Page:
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Calculate circle radius with segment height and perimeter

  1. Apr 4, 2017 #1
    (mentor note: posted in a non-homework forum hence no template)

    I have a problem i'm trying to solve.
    I'm transforming a circle with known radius. Knowing it's radius i can calculate the circumference.
    I transform it by squeezing one side, leveling it, creating a circle segment with a measurable height and the same perimeter as prior circle circumference.
    Is there any way to calculate the segments circles radius?
    Imagine you can't measure the chorde.
    All i'm given is height and perimeter.

    Attached Files:

    Last edited by a moderator: Apr 4, 2017
  2. jcsd
  3. Apr 4, 2017 #2
    Hi oppogo:

    I think this is a neat problem.

    I suggest you draw a new diagram extending a line segment from the arc through what you show as the as the height to a point that represent the unknown center of a new circle. Let R be the distance from this center to the arc, that is R is the unkown radius of the new circular arc. Also draw the two radii to the ends of the arc. Let θ be the angle of half the arc. Let A be the length of the arc. Let S be the secant across the arc. r is the old radius.

    From this diagram you can write several equations. (There is more than one way to do this.)
    1. cos θ = expression1(R, h)
    2. A = expression2(R, θ)
    3. A + S = expression3(r)
    4. S = expression4(R, h)

    From these 4 equations you can calculate R. You can first get two equations involving the two unknowns θ and R. One equation is a quadratic and the other a trigonometric. These two equations can be combined to get a single messy equation involving the unknown R and the knowns h and r. This probably will need a numerical solution by a method like successive approximations.

    It may be possible to calculate a good first approximation by assuming h << r.

    Hope this helps.

    Last edited: Apr 4, 2017
  4. Apr 4, 2017 #3

    Is there any formula or way to derive radius of the circle segment from only those 2 parameters though? Mathematically, without the need to extend the circle to the imaginary center. That is the problem I'm facing. I have to predict where the center may be located and for now I'm only given these 2 parameters.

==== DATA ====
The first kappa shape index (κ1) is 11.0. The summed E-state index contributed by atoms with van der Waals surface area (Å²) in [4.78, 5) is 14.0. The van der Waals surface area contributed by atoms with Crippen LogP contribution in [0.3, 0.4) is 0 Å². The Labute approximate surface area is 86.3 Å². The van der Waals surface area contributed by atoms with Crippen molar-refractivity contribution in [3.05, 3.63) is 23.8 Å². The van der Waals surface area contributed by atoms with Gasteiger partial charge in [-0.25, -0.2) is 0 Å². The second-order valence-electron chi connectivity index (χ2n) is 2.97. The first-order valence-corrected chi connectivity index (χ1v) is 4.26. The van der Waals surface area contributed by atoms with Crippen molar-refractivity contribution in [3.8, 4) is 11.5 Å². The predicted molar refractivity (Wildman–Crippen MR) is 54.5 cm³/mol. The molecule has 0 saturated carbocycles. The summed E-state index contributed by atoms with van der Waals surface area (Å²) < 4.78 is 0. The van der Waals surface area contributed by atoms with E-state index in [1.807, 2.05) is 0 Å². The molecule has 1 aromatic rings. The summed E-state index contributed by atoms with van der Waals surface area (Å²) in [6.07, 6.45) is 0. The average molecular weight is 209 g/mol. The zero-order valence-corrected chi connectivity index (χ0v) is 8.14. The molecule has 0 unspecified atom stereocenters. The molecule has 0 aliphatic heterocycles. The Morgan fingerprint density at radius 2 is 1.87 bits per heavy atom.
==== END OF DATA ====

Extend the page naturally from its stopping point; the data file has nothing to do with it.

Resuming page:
5. Apr 4, 2017 #4
    For clarity sake, this is what i'm trying to accomplish. I may be overlooking something really simple but I can't seem to understand how to predict O1 which would be squeezed circles new radius (by extending the arch of circle segment). Thing is, I only know h, r of the circle. What am I missing?

  6. Apr 4, 2017 #5
    Hi Oppogo:

    I see how you got your first equation ending in: = r π .
    I don't see how you got from that to the second equation beginning: sin φ0 = .
    I don't see how you got from that to the third equation beginning: a = .

    However, I do see how you get the second equation from the diagram.
    But I still don't see how you get the third equation from using the first two equations.

  7. Apr 4, 2017 #6
    These are not my equations. They are from a paper about modeling a peristaltic pump.
    Regardless, I already made approximate models of circle segments for descending h values and constant perimeter.
    I will look more into this problem tomorrow, for now this will be sufficient.
  8. Apr 4, 2017 #7
    Hi Oppogo:

    Now I see it. The first equation is not needed.
    The second equation is revived from the figure.
    The third equation is derived from the second equation. The intermediate step I missed before is:
    1- sin φ0 = h/(r+a).​

    Sorry for my confusion.

    You still can't calculate a since you don't know φ0.
    However, the first equation can be written
    r+a = r π / ( cos φ0 - (π/2) × φ0 ),​
    and third equation can be written
    r+a = h / (1 - sin φ0 ).
    By equating both RHSs you get an equation, and simplifying that you get an equation of the form:
    expression (φ0) = h,​
    and this expression has no unknowns other than φ0.

    However I don't think this equation can be solved except by numerical methods. This is the same conclusion I reached in my post #2.

  9. Apr 7, 2017 #8
    Hi @Oppogo:

    I do find this a nice problem, and I have continued to think about it. If you are still interested I will post my solution, including the numerical part which involves using a spread sheet like Excel or Livre Office Calc. I think my new solution is easier to understand than the ones discussed here earlier.

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